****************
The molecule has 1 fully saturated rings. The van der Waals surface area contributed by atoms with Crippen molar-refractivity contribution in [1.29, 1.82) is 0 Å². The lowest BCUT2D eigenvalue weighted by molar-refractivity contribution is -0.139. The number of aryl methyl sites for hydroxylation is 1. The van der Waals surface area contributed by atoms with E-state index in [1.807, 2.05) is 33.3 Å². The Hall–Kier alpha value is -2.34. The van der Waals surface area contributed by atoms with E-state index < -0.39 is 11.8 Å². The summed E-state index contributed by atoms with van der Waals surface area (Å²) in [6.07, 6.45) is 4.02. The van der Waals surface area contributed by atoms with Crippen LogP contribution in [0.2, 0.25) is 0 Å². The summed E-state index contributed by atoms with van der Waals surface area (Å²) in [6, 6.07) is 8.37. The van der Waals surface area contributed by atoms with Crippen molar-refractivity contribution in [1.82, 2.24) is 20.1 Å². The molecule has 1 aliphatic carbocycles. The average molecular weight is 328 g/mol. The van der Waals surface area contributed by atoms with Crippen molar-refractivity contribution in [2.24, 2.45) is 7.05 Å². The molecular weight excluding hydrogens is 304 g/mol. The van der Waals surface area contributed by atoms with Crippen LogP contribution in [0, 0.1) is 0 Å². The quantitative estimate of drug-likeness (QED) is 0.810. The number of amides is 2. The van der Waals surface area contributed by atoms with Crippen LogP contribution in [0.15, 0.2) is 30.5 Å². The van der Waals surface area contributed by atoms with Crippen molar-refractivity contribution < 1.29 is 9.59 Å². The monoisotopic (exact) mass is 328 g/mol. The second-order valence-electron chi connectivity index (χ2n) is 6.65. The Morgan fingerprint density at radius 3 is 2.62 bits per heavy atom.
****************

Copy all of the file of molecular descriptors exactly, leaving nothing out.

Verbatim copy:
The molecule has 1 fully saturated rings. The van der Waals surface area contributed by atoms with Crippen molar-refractivity contribution in [1.29, 1.82) is 0 Å². The lowest BCUT2D eigenvalue weighted by molar-refractivity contribution is -0.139. The number of aryl methyl sites for hydroxylation is 1. The van der Waals surface area contributed by atoms with E-state index in [1.807, 2.05) is 33.3 Å². The Hall–Kier alpha value is -2.34. The van der Waals surface area contributed by atoms with E-state index < -0.39 is 11.8 Å². The summed E-state index contributed by atoms with van der Waals surface area (Å²) in [6.07, 6.45) is 4.02. The van der Waals surface area contributed by atoms with Crippen LogP contribution in [0.2, 0.25) is 0 Å². The summed E-state index contributed by atoms with van der Waals surface area (Å²) in [6, 6.07) is 8.37. The van der Waals surface area contributed by atoms with Crippen molar-refractivity contribution in [1.82, 2.24) is 20.1 Å². The molecule has 1 aliphatic carbocycles. The average molecular weight is 328 g/mol. The van der Waals surface area contributed by atoms with Crippen molar-refractivity contribution in [2.24, 2.45) is 7.05 Å². The molecular weight excluding hydrogens is 304 g/mol. The van der Waals surface area contributed by atoms with Crippen LogP contribution in [0, 0.1) is 0 Å². The quantitative estimate of drug-likeness (QED) is 0.810. The number of amides is 2. The van der Waals surface area contributed by atoms with Crippen LogP contribution in [0.15, 0.2) is 30.5 Å². The van der Waals surface area contributed by atoms with Crippen molar-refractivity contribution < 1.29 is 9.59 Å². The monoisotopic (exact) mass is 328 g/mol. The second-order valence-electron chi connectivity index (χ2n) is 6.65. The Morgan fingerprint density at radius 3 is 2.62 bits per heavy atom.